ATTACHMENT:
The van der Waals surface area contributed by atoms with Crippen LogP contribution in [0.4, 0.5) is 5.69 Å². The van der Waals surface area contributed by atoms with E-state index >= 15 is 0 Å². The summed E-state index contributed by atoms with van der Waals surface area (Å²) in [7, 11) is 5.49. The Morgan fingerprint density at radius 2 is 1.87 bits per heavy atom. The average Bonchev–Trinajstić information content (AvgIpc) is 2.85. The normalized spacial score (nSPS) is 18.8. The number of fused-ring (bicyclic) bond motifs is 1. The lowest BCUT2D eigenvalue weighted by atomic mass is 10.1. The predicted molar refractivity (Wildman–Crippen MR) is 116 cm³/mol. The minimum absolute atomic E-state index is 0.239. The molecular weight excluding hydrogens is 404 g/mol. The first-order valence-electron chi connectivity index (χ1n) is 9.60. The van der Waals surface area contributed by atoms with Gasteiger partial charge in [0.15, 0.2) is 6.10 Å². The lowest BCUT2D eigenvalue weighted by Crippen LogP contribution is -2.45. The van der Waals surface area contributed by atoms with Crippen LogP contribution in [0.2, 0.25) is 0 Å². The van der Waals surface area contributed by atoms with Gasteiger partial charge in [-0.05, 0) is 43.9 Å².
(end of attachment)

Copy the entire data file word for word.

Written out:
The van der Waals surface area contributed by atoms with Crippen LogP contribution in [0.4, 0.5) is 5.69 Å². The van der Waals surface area contributed by atoms with E-state index >= 15 is 0 Å². The summed E-state index contributed by atoms with van der Waals surface area (Å²) in [7, 11) is 5.49. The Morgan fingerprint density at radius 2 is 1.87 bits per heavy atom. The average Bonchev–Trinajstić information content (AvgIpc) is 2.85. The normalized spacial score (nSPS) is 18.8. The number of fused-ring (bicyclic) bond motifs is 1. The lowest BCUT2D eigenvalue weighted by atomic mass is 10.1. The predicted molar refractivity (Wildman–Crippen MR) is 116 cm³/mol. The minimum absolute atomic E-state index is 0.239. The molecular weight excluding hydrogens is 404 g/mol. The first-order valence-electron chi connectivity index (χ1n) is 9.60. The van der Waals surface area contributed by atoms with Gasteiger partial charge in [0.15, 0.2) is 6.10 Å². The lowest BCUT2D eigenvalue weighted by Crippen LogP contribution is -2.45. The van der Waals surface area contributed by atoms with Crippen LogP contribution in [0.2, 0.25) is 0 Å². The van der Waals surface area contributed by atoms with Gasteiger partial charge in [-0.05, 0) is 43.9 Å².